How could 5G drive a digital transformation in manufacturing?

With the widespread implementation of 5G imminent here in the UK, many manufacturers are keen to explore the opportunities it may present in helping to drive a much needed digital transformation in the manufacturing industry. Manufacturers are beginning to view 5G technology, and its associated high data speeds, as a vital component to their business - with more than two-thirds of firms planning to use the technology within the first two years of availability, according to a report by Industrial Operations.

What’s more, the UK government announced earlier this summer that it was pledging £40 million to 5G trials in manufacturing – demonstrating a clear confidence in the technology’s potential for the industry.

Many also believe 5G will be the main driving force for propelling the industry into its fourth industrial revolution – also known as Industry 4.0.

With this in mind, SinoScan UK explore how 5G could drive this digital transformation:

What is 5G?

5G stands for fifth-generation cellular wireless and is said to be up to 20 times faster than its predecessor, 4G. To put this into context, with 5G, movie downloads will decrease from 7 minutes to just 6 seconds, you’ll save on average 2 minutes and 20 seconds a day waiting for social media to load and nearly 7 hours on large game downloads! But aside from everyday smartphone usage, this technology has many more opportunities for businesses as well.

Increased automation

Many manufacturers have already begun the process of digitisation, with a PwC report finding that more than half of manufacturers (59%) are already utilising some kind of robotics during production.With 5G, this number will only rise thanks to its ultra-fast speeds, allowing manufacturers yet to implement digital production processes to do so easily and much more efficiently.

Faster speeds to maximise productivity

As we have already mentioned, 5G is faster than any previous cellular wireless network. This will allow manufacturers to connect to online devices at a much quicker rate. From accessing real-time data, to carrying out maintenance; all these processes will be done in a fraction of the time, helping manufacturers to boost productivity and profitability.

What’s more, 5G has much lower latency, so manufacturers can expect to see much less delay when using online services, which’ll once again help to speed up manufacturing processes.To give you an idea, with 4G networks, latency is typically around 40-50 milliseconds. With 5G it should be 1 millisecond or less, which is barely noticeable.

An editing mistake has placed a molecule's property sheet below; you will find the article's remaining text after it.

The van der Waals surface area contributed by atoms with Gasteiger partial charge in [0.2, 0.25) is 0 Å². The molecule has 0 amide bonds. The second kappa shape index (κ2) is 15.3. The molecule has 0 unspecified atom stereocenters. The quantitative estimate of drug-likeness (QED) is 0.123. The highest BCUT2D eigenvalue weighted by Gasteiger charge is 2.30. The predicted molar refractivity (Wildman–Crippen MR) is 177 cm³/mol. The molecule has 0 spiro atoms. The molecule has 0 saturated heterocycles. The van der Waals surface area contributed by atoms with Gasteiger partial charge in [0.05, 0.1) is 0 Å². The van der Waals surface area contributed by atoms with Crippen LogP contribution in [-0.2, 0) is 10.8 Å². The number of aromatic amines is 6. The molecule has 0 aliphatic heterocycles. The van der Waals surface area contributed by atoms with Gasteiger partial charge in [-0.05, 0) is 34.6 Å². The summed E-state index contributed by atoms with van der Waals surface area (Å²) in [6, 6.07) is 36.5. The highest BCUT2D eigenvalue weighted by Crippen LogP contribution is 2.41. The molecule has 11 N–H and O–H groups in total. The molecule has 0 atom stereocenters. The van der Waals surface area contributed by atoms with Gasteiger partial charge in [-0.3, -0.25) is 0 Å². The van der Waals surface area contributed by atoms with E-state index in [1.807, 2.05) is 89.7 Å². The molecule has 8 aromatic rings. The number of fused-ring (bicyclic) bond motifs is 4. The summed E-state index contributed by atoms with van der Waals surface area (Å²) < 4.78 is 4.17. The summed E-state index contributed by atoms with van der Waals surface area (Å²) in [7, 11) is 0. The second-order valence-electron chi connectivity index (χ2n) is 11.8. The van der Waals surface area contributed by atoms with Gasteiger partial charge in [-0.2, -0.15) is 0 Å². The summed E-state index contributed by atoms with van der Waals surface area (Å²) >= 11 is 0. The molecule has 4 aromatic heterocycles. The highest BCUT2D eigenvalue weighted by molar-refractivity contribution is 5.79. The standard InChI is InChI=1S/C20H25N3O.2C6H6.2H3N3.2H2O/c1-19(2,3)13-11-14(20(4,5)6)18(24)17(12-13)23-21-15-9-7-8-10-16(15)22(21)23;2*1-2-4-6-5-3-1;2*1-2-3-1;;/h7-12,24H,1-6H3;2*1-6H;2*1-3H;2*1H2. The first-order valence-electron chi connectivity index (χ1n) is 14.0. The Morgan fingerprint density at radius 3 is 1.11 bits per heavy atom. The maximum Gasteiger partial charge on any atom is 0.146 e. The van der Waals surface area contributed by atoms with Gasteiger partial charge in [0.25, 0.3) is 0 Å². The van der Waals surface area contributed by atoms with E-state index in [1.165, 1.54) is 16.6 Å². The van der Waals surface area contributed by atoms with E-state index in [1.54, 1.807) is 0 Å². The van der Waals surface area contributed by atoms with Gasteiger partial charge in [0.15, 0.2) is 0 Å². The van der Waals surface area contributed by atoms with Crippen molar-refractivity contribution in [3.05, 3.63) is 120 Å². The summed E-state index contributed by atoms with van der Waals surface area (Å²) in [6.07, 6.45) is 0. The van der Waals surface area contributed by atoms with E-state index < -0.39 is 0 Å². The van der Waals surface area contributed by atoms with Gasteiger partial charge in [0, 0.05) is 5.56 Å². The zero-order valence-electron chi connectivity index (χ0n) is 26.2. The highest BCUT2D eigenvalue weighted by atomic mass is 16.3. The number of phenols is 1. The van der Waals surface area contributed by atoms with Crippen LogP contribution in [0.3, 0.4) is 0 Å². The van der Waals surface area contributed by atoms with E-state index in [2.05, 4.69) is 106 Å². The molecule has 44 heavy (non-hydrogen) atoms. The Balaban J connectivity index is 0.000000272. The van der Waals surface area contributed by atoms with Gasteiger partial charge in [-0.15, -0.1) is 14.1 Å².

In a study carried out by Nokia, 5G was found to improve the productivity of robots by 260%. In the set time frame, the robot connected with 4G was able to produce 12 parts; compared to the robot connected to 5G, which successfully assembled 31 parts.

Improved quality management

Collecting real-time data will also be a lot quicker and easier with the use of 5G. Real-time monitoring provided by 5G’s low latency will enable manufacturers to improve the quality of their manufacturing processes, avoiding errors and thus improve their overall quality management

In a recent case study carried out by Ericsson – a manufacturer of electronic boards – technicians were supplied with augmented reality troubleshooting glasses, connected to a 5G network. Technicians were able to find faults far quicker and thanks to the 5G network, the results were fed back to their cloud-database in seconds; resulting in 20% more efficiency in troubleshooting during the manufacturing process.

Remote control and maintenance

With 5G, manufacturers will be able to manage machinery remotely at any time. Not only could this help boost productivity, but it also offers safety benefits in environments where often-hazardous machinery is used – therefore removing the need for direct-human interaction.

In a world-first experiment, a German-based company were able to complete an excavation in South Korea, 5000 miles away, simply using a control device connected by 5G wireless technology.

Unified supply change management

Using 5G, manufactures will be able to combine a variety of technologies together to fuel automation; which will allow employers to better monitor quality, increase speed, respond to supply fluctuations, and simplify workflows. Higher supply chain awareness allows manufacturers to alter production strategies and optimise schedules for better business results.

Despite volatile markets and Brexit uncertainty, 5G gives manufacturers a lot to hope for and we’re looking forward to seeing the impact it has over the next 12 months!

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Delivery and Quality Metrics - Last 12 months

At the crux of the services of any off-shore supplier are timely deliveries, consistent quality and cost-efficiency.

We strongly believe that one of the fundamentals of a successful supply chain partnership is clarity for all parties involved. This is why we have decided to publish our delivery and quality performance track records on a monthly basis.

This graph shows our total performance over the past 12 months.

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